There isn't a word for diabetes in traditional Chinese medicine, but Chengzhi Xia knows it when he sees it. And he says he's seeing much more of it these days.
Xia and other healers in affluent central Shanghai describe the disease by one of its symptoms, a raging thirst. Patients often seek relief from the side effects of modern drugs -- products sometimes outdated in the West.
"Western companies should have more innovative products to give Chinese patients more choices," Xia said in an interview in his cubicle at Lei Yun Shang Pharmacy, where apothecaries sift sharp-smelling medicinal herbs alongside modern pills.
He may soon get his wish. As diabetes rates soar in China, drugmakers including Merck & Co., Sanofi and Eli Lilly & Co. are trying to unseat Bayer AG and Novo Nordisk A/S as the biggest providers of diabetes medicines. At stake is a market that may triple to $2.1 billion in annual sales by 2019 from $700 million in 2009, says Yifi Liu, an analyst for Datamonitor in Shanghai.
"You should continue to expect double-digit growth in China's diabetes market for many years to come," Kare Schultz, chief operating officer of Novo Nordisk, said in a telephone interview. The Copenhagen-based drugmaker is the country's top seller of insulin, which diabetes patients lack to convert blood sugar into energy.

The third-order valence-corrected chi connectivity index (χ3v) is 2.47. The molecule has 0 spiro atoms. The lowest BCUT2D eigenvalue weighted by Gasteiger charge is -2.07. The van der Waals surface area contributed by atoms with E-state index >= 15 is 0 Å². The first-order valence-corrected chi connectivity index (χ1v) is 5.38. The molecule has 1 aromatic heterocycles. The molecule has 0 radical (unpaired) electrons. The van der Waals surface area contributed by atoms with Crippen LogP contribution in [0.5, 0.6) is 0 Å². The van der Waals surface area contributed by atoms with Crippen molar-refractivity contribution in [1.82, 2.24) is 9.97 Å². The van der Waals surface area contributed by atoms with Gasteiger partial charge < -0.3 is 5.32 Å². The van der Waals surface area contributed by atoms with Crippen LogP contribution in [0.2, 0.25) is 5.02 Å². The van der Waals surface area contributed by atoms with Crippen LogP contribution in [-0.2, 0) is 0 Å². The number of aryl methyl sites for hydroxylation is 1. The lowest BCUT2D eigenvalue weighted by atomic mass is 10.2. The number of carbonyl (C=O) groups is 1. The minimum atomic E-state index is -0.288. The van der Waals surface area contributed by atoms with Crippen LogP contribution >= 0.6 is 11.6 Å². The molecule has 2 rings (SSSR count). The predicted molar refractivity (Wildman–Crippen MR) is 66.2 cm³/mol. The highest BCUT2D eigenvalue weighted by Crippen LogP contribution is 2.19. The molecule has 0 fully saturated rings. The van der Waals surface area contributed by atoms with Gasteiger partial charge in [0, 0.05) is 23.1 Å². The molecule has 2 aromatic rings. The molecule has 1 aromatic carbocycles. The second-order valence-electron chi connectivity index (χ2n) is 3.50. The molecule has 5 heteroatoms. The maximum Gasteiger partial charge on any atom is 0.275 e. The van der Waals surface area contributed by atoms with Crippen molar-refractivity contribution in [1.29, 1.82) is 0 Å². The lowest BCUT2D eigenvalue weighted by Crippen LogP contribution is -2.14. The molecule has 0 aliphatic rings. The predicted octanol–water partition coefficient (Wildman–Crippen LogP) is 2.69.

Beyond insulin, the pill to beat is a 17-year-old Bayer drug called Glucobay, little used in the West but dominant in China. Glucobay sales there surged 22 percent to 1.8 billion renminbi ($283.4 million) last year, according to Bayer. The medicine, now a generic, only garnered a fraction of that, or $9.7 million in revenue, in the U.S. in the first nine months of this year, according to data research firm IMS Health.
Eoin Treacy's view Diabetes
is often described as an epidemic and is an unfortunate side effect of rising
incomes and per capita calorie consumption. This is most noticeable among rapidly
industrializing countries such as India and China and is multiplied by their
Bayer yields 3.36% and has been largely rangebound since late 2007. It retested the 2008/09 lows in October and rebounded impressively to recoup approximately half of its earlier decline. However, it will need to sustain a move above €50 to indicate a return to demand dominance beyond the short term.
Novo Nordisk, a European dividend aristocrat yielding 1.63%, lost momentum from March following a very impressive advance. It dropped below the 200-day MA in August and rallied back above it this month. The share will need to hold above the 550DKK area if the medium-term upside is to continue to be given the benefit of the doubt.
Sanofi, is also a European dividend aristocrat, yields 5.13%. The share failed to rally following the 2008 low and remains largely rangebound between €40 and €60. It is currently mid range and exhibiting a downward bias.
Merck yields 4.89% and has been ranging with a mild downward bias, between $30 and $40, since early 2010. It is currently testing the upper boundary but a sustained move above $37 would be required to indicate a return to demand dominance beyond the short term.
Eli Lilly was a dividend aristocrat but lost the designation for not increasing its payout last year. The share currently yields 5.36% and has been ranging within a base since 2009. It has held a progression of higher reaction lows which would need to be broken, with a sustained move below $33.50, to question medium-term scope for continued higher to lateral ranging.